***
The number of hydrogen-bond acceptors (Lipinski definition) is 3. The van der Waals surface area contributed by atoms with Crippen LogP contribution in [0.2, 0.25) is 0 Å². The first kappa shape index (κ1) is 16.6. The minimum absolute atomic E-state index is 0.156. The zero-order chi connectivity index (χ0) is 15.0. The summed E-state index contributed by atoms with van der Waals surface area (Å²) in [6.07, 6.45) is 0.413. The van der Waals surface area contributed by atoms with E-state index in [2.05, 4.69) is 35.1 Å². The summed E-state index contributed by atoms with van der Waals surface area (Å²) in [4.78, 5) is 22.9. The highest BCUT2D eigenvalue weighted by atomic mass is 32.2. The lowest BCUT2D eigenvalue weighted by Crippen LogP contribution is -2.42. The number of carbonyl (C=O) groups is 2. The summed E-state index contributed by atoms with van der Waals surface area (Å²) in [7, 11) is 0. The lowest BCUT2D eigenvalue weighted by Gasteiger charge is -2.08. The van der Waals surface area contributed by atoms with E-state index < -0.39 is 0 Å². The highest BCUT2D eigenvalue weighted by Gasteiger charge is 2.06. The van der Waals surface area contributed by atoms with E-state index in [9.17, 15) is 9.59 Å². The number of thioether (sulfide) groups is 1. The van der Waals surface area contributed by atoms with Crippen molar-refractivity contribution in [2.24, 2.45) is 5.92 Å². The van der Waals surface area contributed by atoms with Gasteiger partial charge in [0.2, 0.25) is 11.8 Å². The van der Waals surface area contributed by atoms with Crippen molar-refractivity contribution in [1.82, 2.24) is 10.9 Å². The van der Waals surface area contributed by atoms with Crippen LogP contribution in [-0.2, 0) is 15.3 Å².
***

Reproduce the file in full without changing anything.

The number of hydrogen-bond acceptors (Lipinski definition) is 3. The van der Waals surface area contributed by atoms with Crippen LogP contribution in [0.2, 0.25) is 0 Å². The first kappa shape index (κ1) is 16.6. The minimum absolute atomic E-state index is 0.156. The zero-order chi connectivity index (χ0) is 15.0. The summed E-state index contributed by atoms with van der Waals surface area (Å²) in [6.07, 6.45) is 0.413. The van der Waals surface area contributed by atoms with E-state index in [2.05, 4.69) is 35.1 Å². The summed E-state index contributed by atoms with van der Waals surface area (Å²) in [4.78, 5) is 22.9. The highest BCUT2D eigenvalue weighted by atomic mass is 32.2. The lowest BCUT2D eigenvalue weighted by Crippen LogP contribution is -2.42. The number of carbonyl (C=O) groups is 2. The summed E-state index contributed by atoms with van der Waals surface area (Å²) in [7, 11) is 0. The lowest BCUT2D eigenvalue weighted by Gasteiger charge is -2.08. The van der Waals surface area contributed by atoms with E-state index < -0.39 is 0 Å². The highest BCUT2D eigenvalue weighted by Gasteiger charge is 2.06. The van der Waals surface area contributed by atoms with E-state index in [9.17, 15) is 9.59 Å². The number of thioether (sulfide) groups is 1. The van der Waals surface area contributed by atoms with Crippen molar-refractivity contribution in [2.24, 2.45) is 5.92 Å². The van der Waals surface area contributed by atoms with Gasteiger partial charge in [0.2, 0.25) is 11.8 Å². The van der Waals surface area contributed by atoms with Crippen molar-refractivity contribution in [1.82, 2.24) is 10.9 Å². The van der Waals surface area contributed by atoms with Crippen LogP contribution in [-0.2, 0) is 15.3 Å².